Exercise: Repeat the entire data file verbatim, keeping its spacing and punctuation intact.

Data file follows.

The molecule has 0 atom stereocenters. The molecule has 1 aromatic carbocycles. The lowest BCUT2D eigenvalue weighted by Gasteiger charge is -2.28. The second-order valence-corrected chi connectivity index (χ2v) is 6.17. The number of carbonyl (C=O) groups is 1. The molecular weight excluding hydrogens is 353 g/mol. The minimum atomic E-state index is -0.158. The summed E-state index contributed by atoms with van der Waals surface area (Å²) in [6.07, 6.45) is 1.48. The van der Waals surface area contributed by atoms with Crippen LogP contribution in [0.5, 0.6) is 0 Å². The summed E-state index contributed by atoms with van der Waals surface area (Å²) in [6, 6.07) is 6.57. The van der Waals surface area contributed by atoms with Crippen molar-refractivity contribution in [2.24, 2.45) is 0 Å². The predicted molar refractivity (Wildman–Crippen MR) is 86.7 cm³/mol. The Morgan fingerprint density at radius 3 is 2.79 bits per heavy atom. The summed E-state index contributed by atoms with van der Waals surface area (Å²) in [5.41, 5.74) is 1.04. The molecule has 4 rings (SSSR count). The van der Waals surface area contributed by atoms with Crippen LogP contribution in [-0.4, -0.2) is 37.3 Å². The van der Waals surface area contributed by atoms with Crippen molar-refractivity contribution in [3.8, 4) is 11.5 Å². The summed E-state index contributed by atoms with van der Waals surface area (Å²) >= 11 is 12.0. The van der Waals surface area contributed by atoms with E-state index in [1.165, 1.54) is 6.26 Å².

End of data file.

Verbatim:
The molecule has 0 atom stereocenters. The molecule has 1 aromatic carbocycles. The lowest BCUT2D eigenvalue weighted by Gasteiger charge is -2.28. The second-order valence-corrected chi connectivity index (χ2v) is 6.17. The number of carbonyl (C=O) groups is 1. The molecular weight excluding hydrogens is 353 g/mol. The minimum atomic E-state index is -0.158. The summed E-state index contributed by atoms with van der Waals surface area (Å²) in [6.07, 6.45) is 1.48. The van der Waals surface area contributed by atoms with Crippen LogP contribution in [0.5, 0.6) is 0 Å². The summed E-state index contributed by atoms with van der Waals surface area (Å²) in [6, 6.07) is 6.57. The van der Waals surface area contributed by atoms with Crippen molar-refractivity contribution in [2.24, 2.45) is 0 Å². The predicted molar refractivity (Wildman–Crippen MR) is 86.7 cm³/mol. The Morgan fingerprint density at radius 3 is 2.79 bits per heavy atom. The summed E-state index contributed by atoms with van der Waals surface area (Å²) in [5.41, 5.74) is 1.04. The molecule has 4 rings (SSSR count). The van der Waals surface area contributed by atoms with Crippen LogP contribution in [-0.4, -0.2) is 37.3 Å². The van der Waals surface area contributed by atoms with Crippen molar-refractivity contribution in [3.8, 4) is 11.5 Å². The summed E-state index contributed by atoms with van der Waals surface area (Å²) >= 11 is 12.0. The van der Waals surface area contributed by atoms with E-state index in [1.165, 1.54) is 6.26 Å².